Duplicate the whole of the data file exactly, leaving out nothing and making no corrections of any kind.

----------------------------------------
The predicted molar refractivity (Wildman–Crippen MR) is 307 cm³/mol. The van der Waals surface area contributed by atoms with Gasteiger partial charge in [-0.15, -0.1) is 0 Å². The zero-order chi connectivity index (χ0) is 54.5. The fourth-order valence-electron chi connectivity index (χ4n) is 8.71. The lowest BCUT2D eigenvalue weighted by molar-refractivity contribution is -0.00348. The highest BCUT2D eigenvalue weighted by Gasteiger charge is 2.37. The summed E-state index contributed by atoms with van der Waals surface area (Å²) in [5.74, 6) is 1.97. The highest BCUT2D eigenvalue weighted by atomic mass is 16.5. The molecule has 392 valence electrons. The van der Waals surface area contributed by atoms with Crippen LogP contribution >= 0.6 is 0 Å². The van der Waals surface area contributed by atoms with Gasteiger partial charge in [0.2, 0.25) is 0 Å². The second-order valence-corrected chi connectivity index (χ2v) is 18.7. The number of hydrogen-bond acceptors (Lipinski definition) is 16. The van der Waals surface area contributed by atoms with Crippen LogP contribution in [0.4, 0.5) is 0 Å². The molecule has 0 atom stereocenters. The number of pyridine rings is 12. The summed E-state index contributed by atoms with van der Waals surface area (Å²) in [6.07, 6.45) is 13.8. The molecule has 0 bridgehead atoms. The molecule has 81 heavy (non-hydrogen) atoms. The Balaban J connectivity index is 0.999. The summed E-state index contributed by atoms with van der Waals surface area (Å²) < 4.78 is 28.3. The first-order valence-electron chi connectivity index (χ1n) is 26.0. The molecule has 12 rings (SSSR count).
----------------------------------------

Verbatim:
The predicted molar refractivity (Wildman–Crippen MR) is 307 cm³/mol. The van der Waals surface area contributed by atoms with Gasteiger partial charge in [-0.15, -0.1) is 0 Å². The zero-order chi connectivity index (χ0) is 54.5. The fourth-order valence-electron chi connectivity index (χ4n) is 8.71. The lowest BCUT2D eigenvalue weighted by molar-refractivity contribution is -0.00348. The highest BCUT2D eigenvalue weighted by Gasteiger charge is 2.37. The summed E-state index contributed by atoms with van der Waals surface area (Å²) in [5.74, 6) is 1.97. The highest BCUT2D eigenvalue weighted by atomic mass is 16.5. The molecule has 392 valence electrons. The van der Waals surface area contributed by atoms with Crippen LogP contribution >= 0.6 is 0 Å². The van der Waals surface area contributed by atoms with Gasteiger partial charge in [0.2, 0.25) is 0 Å². The second-order valence-corrected chi connectivity index (χ2v) is 18.7. The number of hydrogen-bond acceptors (Lipinski definition) is 16. The van der Waals surface area contributed by atoms with Crippen LogP contribution in [0.4, 0.5) is 0 Å². The molecule has 0 atom stereocenters. The number of pyridine rings is 12. The summed E-state index contributed by atoms with van der Waals surface area (Å²) in [6.07, 6.45) is 13.8. The molecule has 0 bridgehead atoms. The molecule has 81 heavy (non-hydrogen) atoms. The Balaban J connectivity index is 0.999. The summed E-state index contributed by atoms with van der Waals surface area (Å²) < 4.78 is 28.3. The first-order valence-electron chi connectivity index (χ1n) is 26.0. The molecule has 12 rings (SSSR count).